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Orienteering
Orienteering has been described as "running while playing chess" and "cunning running". It is easy to learn how to orienteer, but the challenges the sport provides are endless. Orienteering offers an intellectual challenge in addition to ordinary physical exercise.

Orienteering is a sport for everyone, despite the age and experience. Orienteering sport is famous for many mass events, in which elite orienteers and recreational orienteers, men and women, young children and over 90-year-olds can enjoy the sport together. Orienteering is a sport for the whole family - a real sport for all.

Orienteering is not an expensive sport. A map and a compass, and suitable outdoor clothes are all you need to get started.

Orienteering can be practised almost anywhere in the world, in all kinds of terrain from parks to deserts. Orienteering terrain varies from dense, impassable bushes to treeless areas, and from mountains to plains. There are several different forms of orienteering. The international Orienteering Federation (IOF) is the world governing body for foot-orienteering, ski-orienteering, mountain bike orienteering and trail orienteering.

Competitive orienteering involves using a detailed map and a compass to navigate one's way round a course with designated control points which are drawn on the map. On the route, orange and white control markers are set in the places that correspond to the points on the map. The competitors punch their control cards at each control point. The winner of the competition is the participant who has used the shortest time to visit the control points in numerical order. Fast running alone does not make you a winner. You must also choose the best route between the control points and find the markers without wasting unnecessary seconds.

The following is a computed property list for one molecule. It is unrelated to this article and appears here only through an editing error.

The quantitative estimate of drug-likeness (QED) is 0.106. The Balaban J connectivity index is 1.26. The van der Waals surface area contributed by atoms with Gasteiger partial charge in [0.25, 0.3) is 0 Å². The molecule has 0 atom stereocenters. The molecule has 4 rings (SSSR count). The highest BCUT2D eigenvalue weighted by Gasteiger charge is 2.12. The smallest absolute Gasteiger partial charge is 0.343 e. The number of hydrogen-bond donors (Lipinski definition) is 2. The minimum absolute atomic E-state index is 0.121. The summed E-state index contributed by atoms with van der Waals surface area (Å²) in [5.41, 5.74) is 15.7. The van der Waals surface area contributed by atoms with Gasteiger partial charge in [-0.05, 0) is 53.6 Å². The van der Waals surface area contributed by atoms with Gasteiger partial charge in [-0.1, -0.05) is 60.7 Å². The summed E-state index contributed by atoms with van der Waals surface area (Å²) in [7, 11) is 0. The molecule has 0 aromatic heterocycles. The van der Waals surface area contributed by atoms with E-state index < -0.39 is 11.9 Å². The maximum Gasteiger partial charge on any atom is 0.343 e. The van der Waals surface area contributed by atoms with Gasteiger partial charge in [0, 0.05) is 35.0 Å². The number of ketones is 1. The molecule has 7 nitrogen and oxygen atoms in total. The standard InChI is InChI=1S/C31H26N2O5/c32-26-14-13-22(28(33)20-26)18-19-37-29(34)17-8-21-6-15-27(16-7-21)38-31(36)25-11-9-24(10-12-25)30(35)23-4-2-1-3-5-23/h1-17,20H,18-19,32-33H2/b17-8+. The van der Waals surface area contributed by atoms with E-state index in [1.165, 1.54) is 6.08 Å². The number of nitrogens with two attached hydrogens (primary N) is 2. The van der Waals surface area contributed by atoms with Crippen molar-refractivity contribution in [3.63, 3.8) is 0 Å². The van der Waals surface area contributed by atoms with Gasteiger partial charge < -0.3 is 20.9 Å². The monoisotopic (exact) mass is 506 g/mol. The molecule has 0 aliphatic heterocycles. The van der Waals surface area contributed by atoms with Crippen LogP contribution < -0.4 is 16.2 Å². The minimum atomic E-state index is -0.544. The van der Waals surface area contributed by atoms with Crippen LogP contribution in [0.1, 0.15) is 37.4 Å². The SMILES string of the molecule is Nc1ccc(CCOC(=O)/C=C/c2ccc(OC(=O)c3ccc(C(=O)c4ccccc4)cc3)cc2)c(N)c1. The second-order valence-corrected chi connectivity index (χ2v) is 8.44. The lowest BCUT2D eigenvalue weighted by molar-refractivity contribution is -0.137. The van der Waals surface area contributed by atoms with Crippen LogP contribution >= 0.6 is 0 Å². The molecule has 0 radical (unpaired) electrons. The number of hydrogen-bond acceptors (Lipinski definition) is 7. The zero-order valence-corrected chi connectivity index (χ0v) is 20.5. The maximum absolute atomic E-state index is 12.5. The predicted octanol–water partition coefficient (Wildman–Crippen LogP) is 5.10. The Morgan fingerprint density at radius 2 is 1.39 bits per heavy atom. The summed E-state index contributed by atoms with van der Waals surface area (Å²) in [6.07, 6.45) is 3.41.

Crienteering and map

Orienteering is a worldwide sport. A common approach to the interpretation and drawing of orienteering maps is essential for fair competition and for the future growth of the sport.

These specifications should be read in conjunction with the rules for International Orienteering Federation (IOF) orienteering events. For IOF events deviations are permissable only with the sanction of the IOF Map Committee (IOF MC). For other events such sanction must be given by the national federation. In addition, there are supplementary specifications for other orienteering disciplines on the basis of the specification for foot orienteering maps.

Orienteering is a sport in which the orienteer completes a course of control points in the shortest possible time, aided only by map and compass. As in all forms of sport, it is necessary to ensure that the conditions of competition are the same for all competitors. The more accurate the map, the better this can be done, and the greater the opportunity for the course planner to set a good and fair course.

From the competitors' point of view, an accurate and legible map is a reliable guide for choice of route, and it enables them to navigate along a route chosen to suit their navigational skill and physical ability. However, skill in route choice loses all meaning if the map is not a true picture of the ground.if it is inaccurate, out-of-date or of poor legibility.

Anything which bars progress is essential information : cliffs, water, dense thickets. The path and track network shows where the going and navigation is easiest. A detailed classification of the degrees of hindrance or good going helps the competitor to make the right decisions. Orienteering is first of all to navigate by map reading. An accurate map is therefore necessary for a good and effective route choice. In the ideal case no competitor should gain an advantage or suffer a disadvantage because of faults on the map.